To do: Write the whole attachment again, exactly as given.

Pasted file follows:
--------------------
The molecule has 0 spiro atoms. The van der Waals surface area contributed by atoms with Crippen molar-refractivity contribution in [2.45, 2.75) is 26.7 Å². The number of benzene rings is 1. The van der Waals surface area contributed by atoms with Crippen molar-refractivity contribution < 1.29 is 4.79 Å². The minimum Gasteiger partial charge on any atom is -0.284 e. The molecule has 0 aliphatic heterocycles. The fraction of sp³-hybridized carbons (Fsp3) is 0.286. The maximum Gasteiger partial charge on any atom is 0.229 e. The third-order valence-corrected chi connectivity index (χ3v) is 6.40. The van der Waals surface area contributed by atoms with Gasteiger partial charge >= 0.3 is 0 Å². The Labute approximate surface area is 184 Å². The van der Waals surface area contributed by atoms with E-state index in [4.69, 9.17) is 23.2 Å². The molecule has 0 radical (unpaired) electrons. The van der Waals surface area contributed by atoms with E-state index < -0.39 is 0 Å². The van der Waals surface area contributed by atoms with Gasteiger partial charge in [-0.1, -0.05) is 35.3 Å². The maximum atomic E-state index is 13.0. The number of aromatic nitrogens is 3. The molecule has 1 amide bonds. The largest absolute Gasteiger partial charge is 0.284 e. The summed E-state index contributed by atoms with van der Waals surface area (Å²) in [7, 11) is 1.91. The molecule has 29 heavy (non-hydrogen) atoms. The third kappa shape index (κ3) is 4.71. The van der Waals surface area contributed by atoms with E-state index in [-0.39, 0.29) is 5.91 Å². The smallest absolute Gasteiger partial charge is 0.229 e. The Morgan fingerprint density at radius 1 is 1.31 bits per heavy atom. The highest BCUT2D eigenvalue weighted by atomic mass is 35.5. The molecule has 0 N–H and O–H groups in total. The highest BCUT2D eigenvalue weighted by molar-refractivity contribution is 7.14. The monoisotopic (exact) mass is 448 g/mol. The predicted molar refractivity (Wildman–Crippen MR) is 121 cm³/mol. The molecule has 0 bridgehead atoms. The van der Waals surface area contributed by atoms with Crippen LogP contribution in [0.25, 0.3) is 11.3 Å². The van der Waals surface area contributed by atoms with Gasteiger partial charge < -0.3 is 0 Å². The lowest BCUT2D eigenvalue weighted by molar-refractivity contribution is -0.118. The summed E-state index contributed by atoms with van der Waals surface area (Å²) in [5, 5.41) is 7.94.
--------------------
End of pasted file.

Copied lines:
The molecule has 0 spiro atoms. The van der Waals surface area contributed by atoms with Crippen molar-refractivity contribution in [2.45, 2.75) is 26.7 Å². The number of benzene rings is 1. The van der Waals surface area contributed by atoms with Crippen molar-refractivity contribution < 1.29 is 4.79 Å². The minimum Gasteiger partial charge on any atom is -0.284 e. The molecule has 0 aliphatic heterocycles. The fraction of sp³-hybridized carbons (Fsp3) is 0.286. The maximum Gasteiger partial charge on any atom is 0.229 e. The third-order valence-corrected chi connectivity index (χ3v) is 6.40. The van der Waals surface area contributed by atoms with Gasteiger partial charge >= 0.3 is 0 Å². The Labute approximate surface area is 184 Å². The van der Waals surface area contributed by atoms with E-state index in [4.69, 9.17) is 23.2 Å². The molecule has 0 radical (unpaired) electrons. The van der Waals surface area contributed by atoms with E-state index < -0.39 is 0 Å². The van der Waals surface area contributed by atoms with Gasteiger partial charge in [-0.1, -0.05) is 35.3 Å². The maximum atomic E-state index is 13.0. The number of aromatic nitrogens is 3. The molecule has 1 amide bonds. The largest absolute Gasteiger partial charge is 0.284 e. The summed E-state index contributed by atoms with van der Waals surface area (Å²) in [7, 11) is 1.91. The molecule has 29 heavy (non-hydrogen) atoms. The third kappa shape index (κ3) is 4.71. The van der Waals surface area contributed by atoms with E-state index in [-0.39, 0.29) is 5.91 Å². The smallest absolute Gasteiger partial charge is 0.229 e. The Morgan fingerprint density at radius 1 is 1.31 bits per heavy atom. The highest BCUT2D eigenvalue weighted by atomic mass is 35.5. The molecule has 0 N–H and O–H groups in total. The highest BCUT2D eigenvalue weighted by molar-refractivity contribution is 7.14. The monoisotopic (exact) mass is 448 g/mol. The predicted molar refractivity (Wildman–Crippen MR) is 121 cm³/mol. The molecule has 0 bridgehead atoms. The van der Waals surface area contributed by atoms with Crippen LogP contribution in [0.25, 0.3) is 11.3 Å². The van der Waals surface area contributed by atoms with Gasteiger partial charge < -0.3 is 0 Å². The lowest BCUT2D eigenvalue weighted by molar-refractivity contribution is -0.118. The summed E-state index contributed by atoms with van der Waals surface area (Å²) in [5, 5.41) is 7.94.